Our Research strengths in North Carolina and across the globe include:
- Obesity and related conditions including diabetes, heart disease and some cancers;
- Role of nutrition and physical activity in preventing and treating disease in diverse populations;
- Population trends in diet;
- Influence of nutrients on the immune response to infectious disease, including gene-nutrient interactions and the development of cancer;
- Relationships between obesity, environment, infection and diabetes; and
- Role of agriculture and food systems in increasing food access, improving dietary intake and promoting economic development.
Our ultimate goal is to find solutions and produce research and intervention techniques that improve the health of people everywhere. Our faculty train students in nutritional sciences, clinical nutrition and public health to become global leaders and policy makers in their fields. They participate in a broad range of research in the physiological, biochemical, and behavioral aspects of nutrition and their respective practical applications. Our areas of focus are balanced by a commitment to research that improves the health of minority and underserved global populations.
In the News
* From factory to fork: Professor Barry Popkin developed the first system to monitor industry-driven changes in the calories and nutrients in our food supply.
* Today, because of Professor Steve Zeisel, we know that choline is necessary for healthy fetal brain development. Zeisel’s work has led directly to the inclusion of choline in infant formulas and rewriting of national standards for choline intake.
*Chair Elizabeth Mayer-Davis’ research in type 1 and type 2 diabetes in youth shows that both diseases are on the rise and could lead to early complications affecting their eyes, kidneys, circulatory and nervous systems.
* The link between diabetes and chronic exposure to arsenic and other environment chemicals in drinking water was established by Associate Professor Mirek Styblo’s research
* Professor and Associate Chair Melinda Beck discovered that obese and overweight people have impaired immune response influenza vaccines making them more likely to be struck with flu regardless of vaccination.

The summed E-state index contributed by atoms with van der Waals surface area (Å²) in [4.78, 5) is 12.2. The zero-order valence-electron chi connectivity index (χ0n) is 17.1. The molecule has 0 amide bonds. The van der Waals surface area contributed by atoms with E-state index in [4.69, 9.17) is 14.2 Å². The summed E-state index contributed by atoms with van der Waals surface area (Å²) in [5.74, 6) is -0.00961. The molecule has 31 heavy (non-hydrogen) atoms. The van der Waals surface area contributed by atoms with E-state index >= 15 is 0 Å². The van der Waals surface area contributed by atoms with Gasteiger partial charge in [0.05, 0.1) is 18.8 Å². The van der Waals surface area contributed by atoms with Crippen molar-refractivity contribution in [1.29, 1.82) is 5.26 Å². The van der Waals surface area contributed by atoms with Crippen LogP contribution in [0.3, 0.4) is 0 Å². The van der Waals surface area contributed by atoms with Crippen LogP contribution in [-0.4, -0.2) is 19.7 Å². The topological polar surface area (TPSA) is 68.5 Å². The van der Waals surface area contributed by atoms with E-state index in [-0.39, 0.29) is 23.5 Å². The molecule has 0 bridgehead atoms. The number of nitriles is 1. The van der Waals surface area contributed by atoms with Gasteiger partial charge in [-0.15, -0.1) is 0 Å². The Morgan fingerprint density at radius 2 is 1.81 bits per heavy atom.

Specific Areas of Focus
Cancer - Identifying patterns in obesity and physical activity that influence the risk of developing and surviving various forms of the disease.
Cardiovascular Disease and Metabolic Syndrome - Focusing on lipid metabolism and molecular manipulation for prevention and treatment in high-risk populations.
Diabetes - Preventing and treating Type 2 Diabetes in high-risk populations, and study Type 1 Diabetes in youth to improve their quality of life
Health Behavior - Including socioeconomic, psychosocial, and behavioral issues related to obesity prevention, weight management and disease risk reduction.
Immune Function and Infectious Disease - Exploring relationships between host nutrition, immunity, and response to infectious diseases, and studying toxic trace elements to identify molecular, genetic, and metabolic risk factors.
Maternal and Child Nutrition - Focusing on nutritional status of low-income mothers, fetal development, breastfeeding, and key nutrients in infant/toddler development.
Obesity - Investigating childhood obesity, school and community nutrition policies, and translational research from lab to community regarding obesity’s influence on immune responses.